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Why Do Children Take Care Of Their Elderly Parents? Are The Japanese Any Different?

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  • Charles Yuji Horioka
  • Emin Gahramanov
  • Aziz Hayat
  • Xueli Tang

Abstract

We conduct a theoretical and empirical analysis of why children live with (or near) their parents and provide care and assistance to them using microdata from a Japanese household survey, the Osaka University Preference Parameter Study. We find that the Japanese are more likely to live with (or near) their elderly parents and/or to provide care and attention to them if they expect to receive a bequest from them, which constitutes strong support for the strategic bequest motive, but that their caregiving behavior is also heavily influenced by the strength of their altruism toward their parents and social norms.

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  • Charles Yuji Horioka & Emin Gahramanov & Aziz Hayat & Xueli Tang, 2018. "Why Do Children Take Care Of Their Elderly Parents? Are The Japanese Any Different?," International Economic Review, Department of Economics, University of Pennsylvania and Osaka University Institute of Social and Economic Research Association, vol. 59(1), pages 113-136, February.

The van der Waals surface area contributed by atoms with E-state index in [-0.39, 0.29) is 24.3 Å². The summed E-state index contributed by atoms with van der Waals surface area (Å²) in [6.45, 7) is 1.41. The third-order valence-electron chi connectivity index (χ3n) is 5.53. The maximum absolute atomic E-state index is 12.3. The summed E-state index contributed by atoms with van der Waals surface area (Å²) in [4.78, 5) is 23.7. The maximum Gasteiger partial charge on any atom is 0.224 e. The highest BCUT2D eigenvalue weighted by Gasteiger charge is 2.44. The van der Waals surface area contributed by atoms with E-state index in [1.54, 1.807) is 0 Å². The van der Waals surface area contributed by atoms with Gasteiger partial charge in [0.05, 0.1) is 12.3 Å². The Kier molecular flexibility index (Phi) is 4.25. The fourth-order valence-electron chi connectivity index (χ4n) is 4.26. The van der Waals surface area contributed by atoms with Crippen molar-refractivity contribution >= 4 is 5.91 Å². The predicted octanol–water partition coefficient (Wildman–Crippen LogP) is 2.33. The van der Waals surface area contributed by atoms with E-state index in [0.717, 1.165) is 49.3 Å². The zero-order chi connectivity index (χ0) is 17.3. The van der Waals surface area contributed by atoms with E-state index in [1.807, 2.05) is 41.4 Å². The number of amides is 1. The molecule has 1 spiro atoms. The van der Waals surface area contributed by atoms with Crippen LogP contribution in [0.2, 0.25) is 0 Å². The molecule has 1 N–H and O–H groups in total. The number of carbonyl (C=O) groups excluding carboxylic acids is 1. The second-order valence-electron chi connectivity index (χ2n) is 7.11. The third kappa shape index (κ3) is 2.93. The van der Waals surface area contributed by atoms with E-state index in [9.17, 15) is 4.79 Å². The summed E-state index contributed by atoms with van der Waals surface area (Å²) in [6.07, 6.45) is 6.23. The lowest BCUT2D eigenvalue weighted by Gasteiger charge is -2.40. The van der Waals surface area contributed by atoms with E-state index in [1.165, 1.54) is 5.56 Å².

• Handle: RePEc:wly:iecrev:v:59:y:2018:i:1:p:113-136
    DOI: 10.1111/iere.12264
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    More about this item

    JEL classification:

    • D12 - Microeconomics - - Household Behavior - - - Consumer Economics: Empirical Analysis
    • D64 - Microeconomics - - Welfare Economics - - - Altruism; Philanthropy; Intergenerational Transfers
    • D91 - Microeconomics - - Micro-Based Behavioral Economics - - - Role and Effects of Psychological, Emotional, Social, and Cognitive Factors on Decision Making
    • E21 - Macroeconomics and Monetary Economics - - Consumption, Saving, Production, Employment, and Investment - - - Consumption; Saving; Wealth
    • J14 - Labor and Demographic Economics - - Demographic Economics - - - Economics of the Elderly; Economics of the Handicapped; Non-Labor Market Discrimination

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